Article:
The People’s Bank of China sold one- year bills at an unchanged yield for the first time in three weeks, seeking to ease a shortage of funds and damp speculation of an imminent increase in benchmark interest rates.
The yield was 2.09 percent, following a combined increase of 0.17 percentage points in the previous two weekly sales. The yield on the central bank’s three-year bills also remained stable at 2.68 percent, after sliding for four consecutive sales.
“The stable one-year bill yield after a two-week gain signaled that the central bank doesn’t want to stir up expectations for an interest-rate increase,” said Jiang Chao, an analyst in Shanghai at Guotai Junan Securities Co., the nation’s largest brokerage by revenue. “Pauses in the three- year bill yield decline reflected tighter funding availability.”
Slower growth in China’s industrial output and accelerating inflation, as reflected in economic data for May, will cause a dilemma for central-bank policy makers, according to Jiang. The People’s Bank will seek to keep monetary policy stable and won’t raise interest rates in the third quarter, he predicted.
Industrial output rose 16.5 percent in May from a year earlier, the statistics bureau said last week, less than economists’ median forecast of 17 percent and compared with growth of 17.8 percent in the prior month. Consumer prices rose 3.1 percent from a year earlier last month, the quickest pace in 19 months.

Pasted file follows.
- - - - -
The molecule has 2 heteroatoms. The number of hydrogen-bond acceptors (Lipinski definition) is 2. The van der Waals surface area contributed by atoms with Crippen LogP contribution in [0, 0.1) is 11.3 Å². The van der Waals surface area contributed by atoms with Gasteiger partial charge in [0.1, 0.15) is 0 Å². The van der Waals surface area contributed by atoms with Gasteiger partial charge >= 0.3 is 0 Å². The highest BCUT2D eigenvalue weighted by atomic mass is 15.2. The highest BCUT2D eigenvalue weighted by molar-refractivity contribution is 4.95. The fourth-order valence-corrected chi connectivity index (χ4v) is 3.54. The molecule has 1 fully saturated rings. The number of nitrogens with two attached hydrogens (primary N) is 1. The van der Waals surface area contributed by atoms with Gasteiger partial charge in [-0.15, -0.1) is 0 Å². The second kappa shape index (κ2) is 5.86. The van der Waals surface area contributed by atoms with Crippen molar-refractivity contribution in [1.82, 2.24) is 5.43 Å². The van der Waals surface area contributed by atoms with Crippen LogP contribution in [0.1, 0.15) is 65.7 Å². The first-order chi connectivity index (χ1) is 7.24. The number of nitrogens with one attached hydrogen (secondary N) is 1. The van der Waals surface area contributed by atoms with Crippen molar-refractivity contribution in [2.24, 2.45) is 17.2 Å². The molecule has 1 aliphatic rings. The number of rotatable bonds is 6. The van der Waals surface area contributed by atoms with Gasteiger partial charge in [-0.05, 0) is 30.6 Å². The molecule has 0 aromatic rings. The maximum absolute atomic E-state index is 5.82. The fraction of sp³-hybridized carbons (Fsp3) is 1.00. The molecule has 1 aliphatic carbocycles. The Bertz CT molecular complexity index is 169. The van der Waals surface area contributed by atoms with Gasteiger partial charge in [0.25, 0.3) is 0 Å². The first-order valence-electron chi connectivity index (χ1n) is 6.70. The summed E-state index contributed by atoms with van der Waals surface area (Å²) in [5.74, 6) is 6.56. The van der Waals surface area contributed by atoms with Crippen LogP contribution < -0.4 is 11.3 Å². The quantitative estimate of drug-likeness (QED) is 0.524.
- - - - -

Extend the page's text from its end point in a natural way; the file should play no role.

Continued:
The seven-day repurchase rate, a measure of lending costs between banks, was fixed at 2.61 percent today by the National Interbank Funding Center at 11 a.m. in Shanghai, up from 2.47 percent a week ago. The averaged cost climbed to 2.6 percent this month from 1.9 percent in May.
Money-market rates have climbed as Agricultural Bank of China Ltd. prepares to raise at least $23 billion in the world’s largest initial public offering. Banks also gathered funds during a public holiday in the first three days of the week.
“Liquidity in China is likely to be tight as the markets open today after a three-day holiday,” Frances Cheung, a senior strategist at Credit Agricole CIB in Hong Kong, wrote in a note. The Agricultural Bank IPO “could potentially lock up trillions of yuan of funds, driving repo rates higher,” the note said.
The monetary authority offered 5 billion yuan ($732 million) of one-year notes and 18 billion yuan of securities due in three years at the auction today.
To contact the Bloomberg news staff on this story: Belinda Cao in Beijing at email@example.com